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How helpful is Wimpole Hall as a source in helping us understand the religious and social attitudes of the rich and poor in the 18th and 19th centuries?

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Introduction

How helpful is Wimpole Hall as a source in helping us understand the religious and social attitudes of the rich and poor in the 18th and 19th centuries? Nicola Kelly 10V1 How helpful is Wimpole Hall as a source in helping us understand the religious and social attitudes of the rich and poor in the 18th and 19th centuries? Wimpole Hall is a stately home built near Cambridge by Sir Thomas Chicheley in 1640. It has been owned by some of the most powerful families in England. Royal visitors such as Queen Elizabeth and Prince Albert have stayed at the house. A full team of servants would have always run a stately home such as Wimpole, from the highest butler status to the lowest maid. There is not much evidence to suggest the social and religious attitudes of the poor, mainly due to the fact that they were not considered worthy of attention by anyone, except someone from their own social class. A few sources that give an insight into the attitudes of the poor were the rules that they were made to follow, and a section of a diary written by Queen Victoria's maid of honour. We can derive clues about the social attitudes of the rich simply by studying where Wimpole Hall was built. ...read more.

Middle

However, there is no clear evidence suggesting how often the owners socialized with guests, when this took place, who they entertained, whether women were allowed to attend, and if they enjoyed it. Wimpole Hall lacks so many key features, and as a source it is very weak in parts. Inside Wimpole, all rooms are heavily decorated with fine materials like silk; the walls are covered with portraits surrounded by large gold frames and mirrors. The yellow room is the most well known room of the house. It was used purely for entertaining guests, each item of furniture was made to fit the room exactly and the painting of cherubs on the ceiling is extravagant. It gives a religious and wealthy appearance. Not all items in the house are as they were made to appear. In the foyer of Wimpole there are two large marble-looking pillars, to the eye they appear to be marble, but when knocked they are hollow. A grand library was built into the house to give a well-educated appearance. In contrast to this lifestyle, the poor were hidden away in basic living conditions. Many servants' quarters were above the horse stalls in the stable block. When comparing the two, the stalls were more airy and larger than the rooms, suggesting that the owners cared more for their animals. ...read more.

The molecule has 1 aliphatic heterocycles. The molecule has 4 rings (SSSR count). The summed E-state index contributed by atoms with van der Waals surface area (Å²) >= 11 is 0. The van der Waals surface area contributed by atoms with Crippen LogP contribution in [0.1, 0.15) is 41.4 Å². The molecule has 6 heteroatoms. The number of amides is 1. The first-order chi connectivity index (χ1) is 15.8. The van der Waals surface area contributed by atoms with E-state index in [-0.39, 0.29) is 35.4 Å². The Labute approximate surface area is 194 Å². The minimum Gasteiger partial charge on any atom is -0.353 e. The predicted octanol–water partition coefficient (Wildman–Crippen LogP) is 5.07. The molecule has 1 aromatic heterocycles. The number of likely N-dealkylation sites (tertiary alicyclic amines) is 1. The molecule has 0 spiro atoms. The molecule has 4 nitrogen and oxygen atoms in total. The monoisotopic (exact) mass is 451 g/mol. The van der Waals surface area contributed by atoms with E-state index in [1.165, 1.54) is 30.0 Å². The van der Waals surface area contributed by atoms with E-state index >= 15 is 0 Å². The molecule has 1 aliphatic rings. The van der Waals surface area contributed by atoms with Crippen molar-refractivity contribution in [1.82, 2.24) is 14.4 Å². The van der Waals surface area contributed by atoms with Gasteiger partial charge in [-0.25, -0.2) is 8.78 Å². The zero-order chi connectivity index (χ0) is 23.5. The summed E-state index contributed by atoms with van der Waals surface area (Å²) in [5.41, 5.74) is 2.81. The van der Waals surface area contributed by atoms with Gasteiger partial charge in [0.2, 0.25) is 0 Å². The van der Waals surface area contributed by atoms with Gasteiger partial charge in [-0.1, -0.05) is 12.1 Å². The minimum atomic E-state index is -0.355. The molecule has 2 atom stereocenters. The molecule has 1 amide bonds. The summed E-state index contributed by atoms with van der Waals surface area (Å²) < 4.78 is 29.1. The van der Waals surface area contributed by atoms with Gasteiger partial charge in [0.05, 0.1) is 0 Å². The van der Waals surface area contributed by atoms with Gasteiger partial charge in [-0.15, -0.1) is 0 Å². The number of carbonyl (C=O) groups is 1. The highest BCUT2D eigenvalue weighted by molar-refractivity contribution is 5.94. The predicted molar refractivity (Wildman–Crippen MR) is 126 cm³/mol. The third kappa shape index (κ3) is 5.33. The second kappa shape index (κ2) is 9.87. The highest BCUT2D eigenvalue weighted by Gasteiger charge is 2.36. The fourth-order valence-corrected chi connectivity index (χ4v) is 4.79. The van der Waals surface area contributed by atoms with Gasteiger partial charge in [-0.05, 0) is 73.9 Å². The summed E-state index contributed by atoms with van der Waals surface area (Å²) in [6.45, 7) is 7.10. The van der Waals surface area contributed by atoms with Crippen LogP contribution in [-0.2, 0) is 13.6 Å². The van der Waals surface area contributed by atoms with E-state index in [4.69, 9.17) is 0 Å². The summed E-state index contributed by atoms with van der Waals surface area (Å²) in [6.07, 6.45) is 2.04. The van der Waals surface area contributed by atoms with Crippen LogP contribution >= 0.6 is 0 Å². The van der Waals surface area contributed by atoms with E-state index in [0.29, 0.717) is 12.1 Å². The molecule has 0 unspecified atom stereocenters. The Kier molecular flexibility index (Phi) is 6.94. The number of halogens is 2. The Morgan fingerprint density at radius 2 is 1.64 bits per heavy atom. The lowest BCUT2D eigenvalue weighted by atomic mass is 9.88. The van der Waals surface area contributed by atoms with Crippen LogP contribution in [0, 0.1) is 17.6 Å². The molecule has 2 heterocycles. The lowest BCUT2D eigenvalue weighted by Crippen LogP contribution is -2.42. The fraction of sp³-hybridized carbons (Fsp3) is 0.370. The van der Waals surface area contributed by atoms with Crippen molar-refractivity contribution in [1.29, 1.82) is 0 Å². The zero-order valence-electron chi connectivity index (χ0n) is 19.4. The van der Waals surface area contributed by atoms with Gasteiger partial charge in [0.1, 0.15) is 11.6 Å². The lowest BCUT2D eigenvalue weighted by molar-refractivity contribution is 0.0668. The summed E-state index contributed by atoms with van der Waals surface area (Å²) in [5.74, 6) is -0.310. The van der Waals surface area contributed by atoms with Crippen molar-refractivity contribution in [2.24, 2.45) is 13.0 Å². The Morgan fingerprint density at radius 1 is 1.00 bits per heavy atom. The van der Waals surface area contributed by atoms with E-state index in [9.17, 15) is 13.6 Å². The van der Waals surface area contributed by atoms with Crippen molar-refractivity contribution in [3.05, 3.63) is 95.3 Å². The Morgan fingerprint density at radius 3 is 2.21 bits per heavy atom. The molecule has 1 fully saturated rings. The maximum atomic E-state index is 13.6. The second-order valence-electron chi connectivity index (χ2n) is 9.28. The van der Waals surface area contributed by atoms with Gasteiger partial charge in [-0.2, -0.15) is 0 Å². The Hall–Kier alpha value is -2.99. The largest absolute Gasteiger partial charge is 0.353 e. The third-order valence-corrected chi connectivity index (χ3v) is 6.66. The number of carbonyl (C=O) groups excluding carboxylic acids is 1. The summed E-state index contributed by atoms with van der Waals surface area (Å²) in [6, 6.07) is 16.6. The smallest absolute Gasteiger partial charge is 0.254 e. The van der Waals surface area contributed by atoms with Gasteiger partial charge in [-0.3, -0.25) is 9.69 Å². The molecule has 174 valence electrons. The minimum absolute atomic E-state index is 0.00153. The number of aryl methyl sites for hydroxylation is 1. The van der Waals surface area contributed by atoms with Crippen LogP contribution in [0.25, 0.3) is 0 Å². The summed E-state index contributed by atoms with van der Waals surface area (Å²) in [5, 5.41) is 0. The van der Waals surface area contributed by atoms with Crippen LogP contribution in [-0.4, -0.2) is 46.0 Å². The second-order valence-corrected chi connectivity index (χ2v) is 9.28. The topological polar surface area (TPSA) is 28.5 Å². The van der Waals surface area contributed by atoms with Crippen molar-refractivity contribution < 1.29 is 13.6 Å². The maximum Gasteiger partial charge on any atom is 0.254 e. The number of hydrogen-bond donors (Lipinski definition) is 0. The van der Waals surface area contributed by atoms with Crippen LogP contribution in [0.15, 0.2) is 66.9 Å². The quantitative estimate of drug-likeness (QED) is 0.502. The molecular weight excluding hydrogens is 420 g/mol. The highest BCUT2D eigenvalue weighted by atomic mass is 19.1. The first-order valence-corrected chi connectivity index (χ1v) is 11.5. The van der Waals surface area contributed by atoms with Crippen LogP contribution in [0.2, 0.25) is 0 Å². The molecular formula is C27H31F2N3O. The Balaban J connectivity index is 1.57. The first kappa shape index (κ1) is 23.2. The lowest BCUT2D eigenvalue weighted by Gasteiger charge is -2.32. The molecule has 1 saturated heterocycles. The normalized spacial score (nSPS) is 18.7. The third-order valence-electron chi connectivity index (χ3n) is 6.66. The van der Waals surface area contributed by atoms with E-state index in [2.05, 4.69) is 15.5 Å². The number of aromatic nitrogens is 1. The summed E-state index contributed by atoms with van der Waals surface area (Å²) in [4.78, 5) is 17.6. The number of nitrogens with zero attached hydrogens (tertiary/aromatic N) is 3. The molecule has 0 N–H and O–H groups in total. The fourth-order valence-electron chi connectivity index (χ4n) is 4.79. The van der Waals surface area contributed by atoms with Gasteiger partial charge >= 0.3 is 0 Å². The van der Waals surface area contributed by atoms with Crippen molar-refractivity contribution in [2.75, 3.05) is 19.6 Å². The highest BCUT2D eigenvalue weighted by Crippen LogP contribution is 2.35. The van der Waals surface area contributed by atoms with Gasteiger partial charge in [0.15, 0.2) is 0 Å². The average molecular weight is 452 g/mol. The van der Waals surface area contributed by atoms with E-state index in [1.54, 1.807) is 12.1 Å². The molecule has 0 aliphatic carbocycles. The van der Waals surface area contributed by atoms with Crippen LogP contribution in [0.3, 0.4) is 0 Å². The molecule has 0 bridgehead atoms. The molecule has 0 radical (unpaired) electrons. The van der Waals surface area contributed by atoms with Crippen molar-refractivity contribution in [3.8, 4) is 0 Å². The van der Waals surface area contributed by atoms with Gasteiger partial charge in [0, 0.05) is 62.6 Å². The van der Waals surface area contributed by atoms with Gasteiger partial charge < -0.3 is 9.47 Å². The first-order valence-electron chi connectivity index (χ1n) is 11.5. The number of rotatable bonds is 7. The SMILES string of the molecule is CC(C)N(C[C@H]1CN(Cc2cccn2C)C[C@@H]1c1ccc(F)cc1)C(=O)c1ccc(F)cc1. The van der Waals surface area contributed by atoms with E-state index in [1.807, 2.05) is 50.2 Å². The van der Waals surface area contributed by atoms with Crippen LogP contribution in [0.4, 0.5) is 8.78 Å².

Conclusion

Conclusion The house is a fairly useful source in giving an insight into the social and religious attitudes of the rich and poor but it has many limitations. Due to the number of owners that have altered the house, it may not be so reliable. Another important factor to take into consideration is that Wimpole is the only house being studied; it may not be a typical stately home for that period. We cannot prove the religious and social attitudes of the rich and poor in general by studying one home. There are certain topics that are covered well by an examination of the house and the surrounding grounds. We can learn many things about the religious and social attitudes of the rich from the many examples. However, there is little evidence of the attitudes of the poor and this makes Wimpole a limited source unless you were just studying the wealthy owners. In comparison to other sources Wimpole would not give a clear picture and at times it is even misleading. However, without Wimpole the other sources do not give a full picture either. A visit to Wimpole brings to life the evidence given in papers and diaries; you get a feel of the atmosphere and can see things for yourself. Together they help us understand the religious and social attitudes of the rich and poor in the 18th and 19th centuries. ...read more.

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